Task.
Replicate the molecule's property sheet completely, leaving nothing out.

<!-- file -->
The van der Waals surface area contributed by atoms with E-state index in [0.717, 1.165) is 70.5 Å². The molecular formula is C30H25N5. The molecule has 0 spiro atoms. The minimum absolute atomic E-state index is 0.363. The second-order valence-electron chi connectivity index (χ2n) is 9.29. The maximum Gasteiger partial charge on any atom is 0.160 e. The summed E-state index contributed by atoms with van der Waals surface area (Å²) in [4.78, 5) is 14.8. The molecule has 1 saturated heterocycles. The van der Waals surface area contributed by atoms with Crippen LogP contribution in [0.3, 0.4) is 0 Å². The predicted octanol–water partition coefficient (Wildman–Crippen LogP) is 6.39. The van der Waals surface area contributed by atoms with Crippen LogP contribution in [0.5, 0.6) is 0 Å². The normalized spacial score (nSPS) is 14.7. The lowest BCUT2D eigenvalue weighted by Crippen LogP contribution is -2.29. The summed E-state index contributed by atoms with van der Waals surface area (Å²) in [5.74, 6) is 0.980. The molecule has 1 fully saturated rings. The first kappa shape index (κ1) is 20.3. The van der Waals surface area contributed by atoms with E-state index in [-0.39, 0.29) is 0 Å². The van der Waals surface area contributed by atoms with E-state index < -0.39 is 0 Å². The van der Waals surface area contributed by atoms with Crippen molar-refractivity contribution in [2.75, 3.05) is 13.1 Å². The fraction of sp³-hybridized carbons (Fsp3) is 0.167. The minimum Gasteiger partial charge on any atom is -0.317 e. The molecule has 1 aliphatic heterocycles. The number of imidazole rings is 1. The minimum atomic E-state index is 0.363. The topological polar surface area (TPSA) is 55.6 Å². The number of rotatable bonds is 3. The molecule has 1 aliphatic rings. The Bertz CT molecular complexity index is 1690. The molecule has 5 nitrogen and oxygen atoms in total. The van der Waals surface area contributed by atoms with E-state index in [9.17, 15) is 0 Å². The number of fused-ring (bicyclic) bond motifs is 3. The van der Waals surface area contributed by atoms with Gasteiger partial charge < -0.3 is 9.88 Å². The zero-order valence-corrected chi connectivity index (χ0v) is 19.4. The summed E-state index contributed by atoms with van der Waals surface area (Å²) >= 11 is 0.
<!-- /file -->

The van der Waals surface area contributed by atoms with E-state index in [0.717, 1.165) is 70.5 Å². The molecular formula is C30H25N5. The molecule has 0 spiro atoms. The minimum absolute atomic E-state index is 0.363. The second-order valence-electron chi connectivity index (χ2n) is 9.29. The maximum Gasteiger partial charge on any atom is 0.160 e. The summed E-state index contributed by atoms with van der Waals surface area (Å²) in [4.78, 5) is 14.8. The molecule has 1 saturated heterocycles. The van der Waals surface area contributed by atoms with Crippen LogP contribution in [0.3, 0.4) is 0 Å². The predicted octanol–water partition coefficient (Wildman–Crippen LogP) is 6.39. The van der Waals surface area contributed by atoms with Crippen LogP contribution in [0.5, 0.6) is 0 Å². The normalized spacial score (nSPS) is 14.7. The lowest BCUT2D eigenvalue weighted by Crippen LogP contribution is -2.29. The summed E-state index contributed by atoms with van der Waals surface area (Å²) in [5.74, 6) is 0.980. The molecule has 1 fully saturated rings. The first kappa shape index (κ1) is 20.3. The van der Waals surface area contributed by atoms with E-state index in [-0.39, 0.29) is 0 Å². The van der Waals surface area contributed by atoms with E-state index < -0.39 is 0 Å². The van der Waals surface area contributed by atoms with Crippen molar-refractivity contribution in [2.75, 3.05) is 13.1 Å². The fraction of sp³-hybridized carbons (Fsp3) is 0.167. The minimum Gasteiger partial charge on any atom is -0.317 e. The molecule has 1 aliphatic heterocycles. The number of imidazole rings is 1. The minimum atomic E-state index is 0.363. The topological polar surface area (TPSA) is 55.6 Å². The number of rotatable bonds is 3. The molecule has 1 aliphatic rings. The Bertz CT molecular complexity index is 1690. The molecule has 5 nitrogen and oxygen atoms in total. The van der Waals surface area contributed by atoms with E-state index in [9.17, 15) is 0 Å². The number of fused-ring (bicyclic) bond motifs is 3. The van der Waals surface area contributed by atoms with Gasteiger partial charge < -0.3 is 9.88 Å². The zero-order valence-corrected chi connectivity index (χ0v) is 19.4. The summed E-state index contributed by atoms with van der Waals surface area (Å²) >= 11 is 0.